8 random marketing related stories

| August 23, 2013 | 0 Comments


It’s Friday, time to compile another cracking collection of random strange, weird and wonderful marketing-related news, views and information.

8 cool marketing related stories

1. Marketing copy defies nature

The air pump that came with our new aquarium only registered as a whisper on my husband’s decibel-counting app. But it drowned out the telly, so I sourced the quietest possible alternative. And was delighted – if baffled – to discover the bumph on the box announced our new pump was ‘double silent’. Now that’s what I call quiet.

Along much the same nature-defying lines, it’s nice to have a way of telling when a product is absolute and total bollocks. If the packaging or product name includes the word ‘quantum’ or ‘DNA’, you can rest assured it’s almost certainly talking out of it’s marketing backside. Unless you’re talking about quantum mechanics or actual DNA, you can reliably reject the offender and save yourself some hard earned cash.

2. The remarkable FindMyStuff search engine

The scarily clever Florian Schaub and colleagues at Ulm university in Germany are working on a search engine with a seriously strange difference (how’s that for alliteration). They’re developing FindMyStuff to improve on existing wireless tagging technologies, a worthy cause when, according to an article in New Scientist, Brits alone lose nine items a week and waste fifteen minutes a day looking for the buggers.

The search engine runs on a database of objects accessible from anywhere with an internet connection. You mark easily-lost objects like your car keys with a little tag containing an RFID chip and ZigBee radio, then tag large items of furniture like your settee (where many a door key has languished, lost) with corresponding receivers.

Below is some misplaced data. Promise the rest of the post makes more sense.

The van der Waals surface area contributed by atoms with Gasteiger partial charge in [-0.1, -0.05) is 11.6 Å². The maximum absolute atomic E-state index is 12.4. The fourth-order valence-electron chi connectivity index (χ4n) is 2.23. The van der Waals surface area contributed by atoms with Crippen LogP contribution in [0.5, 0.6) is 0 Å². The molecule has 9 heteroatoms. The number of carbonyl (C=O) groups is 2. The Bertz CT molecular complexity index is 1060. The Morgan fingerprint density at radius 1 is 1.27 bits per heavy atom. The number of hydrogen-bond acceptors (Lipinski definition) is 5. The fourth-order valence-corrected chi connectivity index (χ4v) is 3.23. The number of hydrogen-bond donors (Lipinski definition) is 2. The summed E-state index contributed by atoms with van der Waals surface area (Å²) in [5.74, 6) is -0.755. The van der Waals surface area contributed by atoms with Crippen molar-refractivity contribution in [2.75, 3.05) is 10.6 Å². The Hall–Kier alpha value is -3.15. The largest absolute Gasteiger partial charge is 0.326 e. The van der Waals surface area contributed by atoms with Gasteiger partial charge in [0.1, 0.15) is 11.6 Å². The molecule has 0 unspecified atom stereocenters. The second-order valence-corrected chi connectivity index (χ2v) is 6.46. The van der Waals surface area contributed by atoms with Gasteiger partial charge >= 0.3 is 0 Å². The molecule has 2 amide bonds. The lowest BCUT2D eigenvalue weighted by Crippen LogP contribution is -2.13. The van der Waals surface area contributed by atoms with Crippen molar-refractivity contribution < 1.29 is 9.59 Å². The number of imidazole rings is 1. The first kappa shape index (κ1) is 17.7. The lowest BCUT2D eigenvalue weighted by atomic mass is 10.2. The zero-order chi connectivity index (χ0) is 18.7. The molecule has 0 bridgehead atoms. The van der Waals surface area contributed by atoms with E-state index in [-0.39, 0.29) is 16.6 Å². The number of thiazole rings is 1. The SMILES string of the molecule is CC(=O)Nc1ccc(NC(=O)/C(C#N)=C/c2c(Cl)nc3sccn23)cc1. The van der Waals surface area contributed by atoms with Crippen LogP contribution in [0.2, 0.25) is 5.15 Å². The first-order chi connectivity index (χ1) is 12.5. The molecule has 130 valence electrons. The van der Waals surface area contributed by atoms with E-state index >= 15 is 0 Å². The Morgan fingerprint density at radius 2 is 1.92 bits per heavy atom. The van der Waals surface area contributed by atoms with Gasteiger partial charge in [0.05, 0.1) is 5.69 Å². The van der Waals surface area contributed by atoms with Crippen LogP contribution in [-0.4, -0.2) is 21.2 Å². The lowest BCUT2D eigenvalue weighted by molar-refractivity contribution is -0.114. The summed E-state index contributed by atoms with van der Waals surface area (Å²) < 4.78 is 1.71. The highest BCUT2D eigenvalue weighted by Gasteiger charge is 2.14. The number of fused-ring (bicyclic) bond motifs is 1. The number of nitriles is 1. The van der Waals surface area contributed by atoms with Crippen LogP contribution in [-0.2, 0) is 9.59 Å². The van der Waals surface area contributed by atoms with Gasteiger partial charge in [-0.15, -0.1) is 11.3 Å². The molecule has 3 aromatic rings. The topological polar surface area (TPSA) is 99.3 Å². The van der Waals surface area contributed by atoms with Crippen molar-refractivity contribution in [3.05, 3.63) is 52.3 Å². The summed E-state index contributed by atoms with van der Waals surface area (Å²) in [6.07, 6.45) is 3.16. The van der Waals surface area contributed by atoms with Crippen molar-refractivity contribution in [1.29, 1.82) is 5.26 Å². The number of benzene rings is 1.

The system triggers the sensors in your sofa when your car keys slide between the cushions and messages you to tell you where to look. Wow. Talk about connectivity.

3. Building your own private internet

In the US, government agencies collect nearly everything internet users do on the net. ISPs move traffic according to business principles, not what’s best for customers. Some people feel Google and Facebook are crossing the line between acceptable levels of data capture and Big Brother. NASA’s PRISM programme made privacy advocates fume. Nobody controls the web… yet. But the political wolves are at the door.

If you prefer to stay under the radar, you’ll appreciate the efforts of teams of super-geeks all over the world who are busy constructing user-owned wireless networks – meshnets – that’ll give users real security and privacy. Watch out for the meshnet revolution. Power to the people.

4. There’s nothing fishy about fish-fish-fish

My search for the perfect air pump led me to the fish-fish-fish site, from whom I bought the aquarium in the first place. I contacted them because they included an excellent thank you letter in the package, asking me to get in touch if I had any questions.